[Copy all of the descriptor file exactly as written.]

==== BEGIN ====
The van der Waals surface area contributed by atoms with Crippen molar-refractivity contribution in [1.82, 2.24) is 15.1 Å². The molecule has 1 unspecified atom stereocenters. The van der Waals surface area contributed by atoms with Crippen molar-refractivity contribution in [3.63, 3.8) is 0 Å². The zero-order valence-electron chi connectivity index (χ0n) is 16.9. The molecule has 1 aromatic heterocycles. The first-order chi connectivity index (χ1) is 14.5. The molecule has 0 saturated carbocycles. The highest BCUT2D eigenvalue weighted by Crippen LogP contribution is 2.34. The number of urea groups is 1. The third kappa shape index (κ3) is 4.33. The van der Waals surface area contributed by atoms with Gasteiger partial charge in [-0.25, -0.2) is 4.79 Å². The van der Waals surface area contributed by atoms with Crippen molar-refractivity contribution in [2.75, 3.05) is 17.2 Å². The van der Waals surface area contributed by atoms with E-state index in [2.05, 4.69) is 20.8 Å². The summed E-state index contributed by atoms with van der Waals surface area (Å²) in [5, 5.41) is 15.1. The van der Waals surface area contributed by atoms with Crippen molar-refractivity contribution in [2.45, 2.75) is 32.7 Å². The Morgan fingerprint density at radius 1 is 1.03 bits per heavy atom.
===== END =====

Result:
The van der Waals surface area contributed by atoms with Crippen molar-refractivity contribution in [1.82, 2.24) is 15.1 Å². The molecule has 1 unspecified atom stereocenters. The van der Waals surface area contributed by atoms with Crippen molar-refractivity contribution in [3.63, 3.8) is 0 Å². The zero-order valence-electron chi connectivity index (χ0n) is 16.9. The molecule has 1 aromatic heterocycles. The first-order chi connectivity index (χ1) is 14.5. The molecule has 0 saturated carbocycles. The highest BCUT2D eigenvalue weighted by Crippen LogP contribution is 2.34. The number of urea groups is 1. The third kappa shape index (κ3) is 4.33. The van der Waals surface area contributed by atoms with Gasteiger partial charge in [-0.25, -0.2) is 4.79 Å². The van der Waals surface area contributed by atoms with Crippen molar-refractivity contribution in [2.75, 3.05) is 17.2 Å². The van der Waals surface area contributed by atoms with E-state index in [2.05, 4.69) is 20.8 Å². The summed E-state index contributed by atoms with van der Waals surface area (Å²) in [5, 5.41) is 15.1. The van der Waals surface area contributed by atoms with Crippen molar-refractivity contribution in [2.45, 2.75) is 32.7 Å². The Morgan fingerprint density at radius 1 is 1.03 bits per heavy atom.